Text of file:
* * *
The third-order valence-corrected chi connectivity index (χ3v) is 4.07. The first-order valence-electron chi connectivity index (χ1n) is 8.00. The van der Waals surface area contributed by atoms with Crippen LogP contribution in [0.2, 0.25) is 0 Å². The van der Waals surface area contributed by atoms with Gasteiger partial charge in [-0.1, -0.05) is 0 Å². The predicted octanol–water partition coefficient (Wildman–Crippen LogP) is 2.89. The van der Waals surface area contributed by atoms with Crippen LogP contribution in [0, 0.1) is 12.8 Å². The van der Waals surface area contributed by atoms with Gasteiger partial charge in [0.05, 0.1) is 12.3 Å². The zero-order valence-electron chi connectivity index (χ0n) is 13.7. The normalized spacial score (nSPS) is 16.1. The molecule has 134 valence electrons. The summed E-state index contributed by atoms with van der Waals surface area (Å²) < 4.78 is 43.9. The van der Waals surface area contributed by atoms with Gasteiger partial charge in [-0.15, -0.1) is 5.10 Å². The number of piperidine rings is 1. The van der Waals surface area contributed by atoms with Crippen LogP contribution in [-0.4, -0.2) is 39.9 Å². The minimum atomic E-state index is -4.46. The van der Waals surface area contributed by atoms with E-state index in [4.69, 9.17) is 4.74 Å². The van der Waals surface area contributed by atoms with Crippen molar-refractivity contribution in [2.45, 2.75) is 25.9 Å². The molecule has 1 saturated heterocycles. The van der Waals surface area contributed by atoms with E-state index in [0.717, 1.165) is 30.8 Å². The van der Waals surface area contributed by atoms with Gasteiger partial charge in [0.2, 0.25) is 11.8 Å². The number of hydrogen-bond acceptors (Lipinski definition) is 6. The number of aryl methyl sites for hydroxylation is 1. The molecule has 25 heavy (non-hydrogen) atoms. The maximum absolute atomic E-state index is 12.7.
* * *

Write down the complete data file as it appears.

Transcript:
The third-order valence-corrected chi connectivity index (χ3v) is 4.07. The first-order valence-electron chi connectivity index (χ1n) is 8.00. The van der Waals surface area contributed by atoms with Crippen LogP contribution in [0.2, 0.25) is 0 Å². The van der Waals surface area contributed by atoms with Gasteiger partial charge in [-0.1, -0.05) is 0 Å². The predicted octanol–water partition coefficient (Wildman–Crippen LogP) is 2.89. The van der Waals surface area contributed by atoms with Crippen LogP contribution in [0, 0.1) is 12.8 Å². The van der Waals surface area contributed by atoms with Gasteiger partial charge in [0.05, 0.1) is 12.3 Å². The zero-order valence-electron chi connectivity index (χ0n) is 13.7. The normalized spacial score (nSPS) is 16.1. The molecule has 134 valence electrons. The summed E-state index contributed by atoms with van der Waals surface area (Å²) < 4.78 is 43.9. The van der Waals surface area contributed by atoms with Gasteiger partial charge in [-0.15, -0.1) is 5.10 Å². The number of piperidine rings is 1. The van der Waals surface area contributed by atoms with Crippen LogP contribution in [-0.4, -0.2) is 39.9 Å². The minimum atomic E-state index is -4.46. The van der Waals surface area contributed by atoms with E-state index in [4.69, 9.17) is 4.74 Å². The van der Waals surface area contributed by atoms with Crippen molar-refractivity contribution in [2.45, 2.75) is 25.9 Å². The molecule has 1 saturated heterocycles. The van der Waals surface area contributed by atoms with E-state index in [0.717, 1.165) is 30.8 Å². The van der Waals surface area contributed by atoms with Gasteiger partial charge in [0.2, 0.25) is 11.8 Å². The number of hydrogen-bond acceptors (Lipinski definition) is 6. The number of aryl methyl sites for hydroxylation is 1. The molecule has 25 heavy (non-hydrogen) atoms. The maximum absolute atomic E-state index is 12.7.